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Climate change impacts on lake thermal dynamics and ecosystem vulnerabilities

Citation

Sahoo, GB and Forrest, AL and Schladow, SG and Reuter, JE and Coats, R and Dettinger, M, Climate change impacts on lake thermal dynamics and ecosystem vulnerabilities, Limnology and Oceanography, 61, (2) pp. 496-507. ISSN 0024-3590 (2016) [Refereed Article]

Copyright Statement

Copyright 2015 Association for the Sciences of Limnology and Oceanography

DOI: doi:10.1002/lno.10228

Abstract

Using water column temperature records collected since 1968, we analyzed the impacts of climate change on thermal properties, stability intensity, length of stratification, and deep mixing dynamics of Lake Tahoe using a modified stability index (SI). This new SI is easier to produce and is a more informative measure of deep lake stability than commonly used stability indices. The annual average SI increased at 16.62 kg/m2/decade although the summer (May–October) average SI increased at a higher rate (25.42 kg/m2/decade) during the period 1968–2014. This resulted in the lengthening of the stratification season by approximately 24 d. We simulated the lake thermal structure over a future 100 yr period using a lake hydrodynamic model driven by statistically downscaled outputs of the Geophysical Fluid Dynamics Laboratory Model (GFDL) for two different green house gas emission scenarios (the A2 in which greenhouse-gas emissions increase rapidly throughout the 21st Century, and the B1 in which emissions slow and then level off by the late 21st Century). The results suggest a continuation and intensification of the already observed trends. The length of stratification duration and the annual average lake stability are projected to increase by 38 d and 12 d and 30.25 kg/m2/decade and 8.66 kg/m2/decade, respectively for GFDLA2 and GFDLB1, respectively during 2014–2098. The consequences of this change bear the hallmarks of climate change induced lake warming and possible exacerbation of existing water quality, quantity and ecosystem changes. The developed methodology could be extended and applied to other lakes as a tool to predict changes in stratification and mixing dynamics.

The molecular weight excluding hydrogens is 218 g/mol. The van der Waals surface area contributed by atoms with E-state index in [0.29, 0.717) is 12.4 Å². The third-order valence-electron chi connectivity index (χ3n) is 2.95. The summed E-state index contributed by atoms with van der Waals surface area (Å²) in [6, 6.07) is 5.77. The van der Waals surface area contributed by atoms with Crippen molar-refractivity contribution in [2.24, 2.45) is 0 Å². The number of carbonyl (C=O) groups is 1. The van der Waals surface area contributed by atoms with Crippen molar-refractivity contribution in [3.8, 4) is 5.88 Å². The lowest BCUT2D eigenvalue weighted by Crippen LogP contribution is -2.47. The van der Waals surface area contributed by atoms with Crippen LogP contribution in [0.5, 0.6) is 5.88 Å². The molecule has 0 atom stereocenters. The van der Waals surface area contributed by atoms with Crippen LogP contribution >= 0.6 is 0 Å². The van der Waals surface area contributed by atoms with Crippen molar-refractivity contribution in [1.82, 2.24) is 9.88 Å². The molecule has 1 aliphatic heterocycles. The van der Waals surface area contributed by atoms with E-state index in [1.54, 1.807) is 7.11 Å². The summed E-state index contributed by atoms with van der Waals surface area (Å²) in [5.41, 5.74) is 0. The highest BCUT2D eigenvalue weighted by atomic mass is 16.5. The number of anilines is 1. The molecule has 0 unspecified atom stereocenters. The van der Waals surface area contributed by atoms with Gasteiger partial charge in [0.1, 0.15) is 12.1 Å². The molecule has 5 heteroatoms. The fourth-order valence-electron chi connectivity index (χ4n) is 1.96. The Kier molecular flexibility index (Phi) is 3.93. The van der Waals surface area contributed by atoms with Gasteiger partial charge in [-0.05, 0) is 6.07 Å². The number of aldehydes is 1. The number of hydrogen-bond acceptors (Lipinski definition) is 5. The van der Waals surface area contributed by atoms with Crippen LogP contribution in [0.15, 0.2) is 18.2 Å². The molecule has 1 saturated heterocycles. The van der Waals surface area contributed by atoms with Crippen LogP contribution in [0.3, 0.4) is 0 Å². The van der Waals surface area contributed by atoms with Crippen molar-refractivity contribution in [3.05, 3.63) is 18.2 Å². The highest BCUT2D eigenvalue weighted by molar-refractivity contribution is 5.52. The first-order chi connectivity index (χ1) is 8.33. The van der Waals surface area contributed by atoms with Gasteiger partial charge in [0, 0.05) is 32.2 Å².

Item Details

Item Type:Refereed Article
Keywords:annual variation, climate change, climate effect, flow stability, fluid dynamics, hydrological modeling, lake dynamics, lake ecosystem, mixing, stratification, thermal structure, vulnerability, warming, water column
Research Division:Earth Sciences
Research Group:Atmospheric Sciences
Research Field:Climate Change Processes
Objective Division:Environment
Objective Group:Climate and Climate Change
Objective Field:Global Effects of Climate Change and Variability (excl. Australia, New Zealand, Antarctica and the South Pacific) (excl. Social Impacts)
Author:Forrest, AL (Dr Alexander Forrest)
ID Code:119172
Year Published:2016
Web of Science® Times Cited:3
Deposited By:Australian Maritime College
Deposited On:2017-07-27
Last Modified:2017-10-23
Downloads:0

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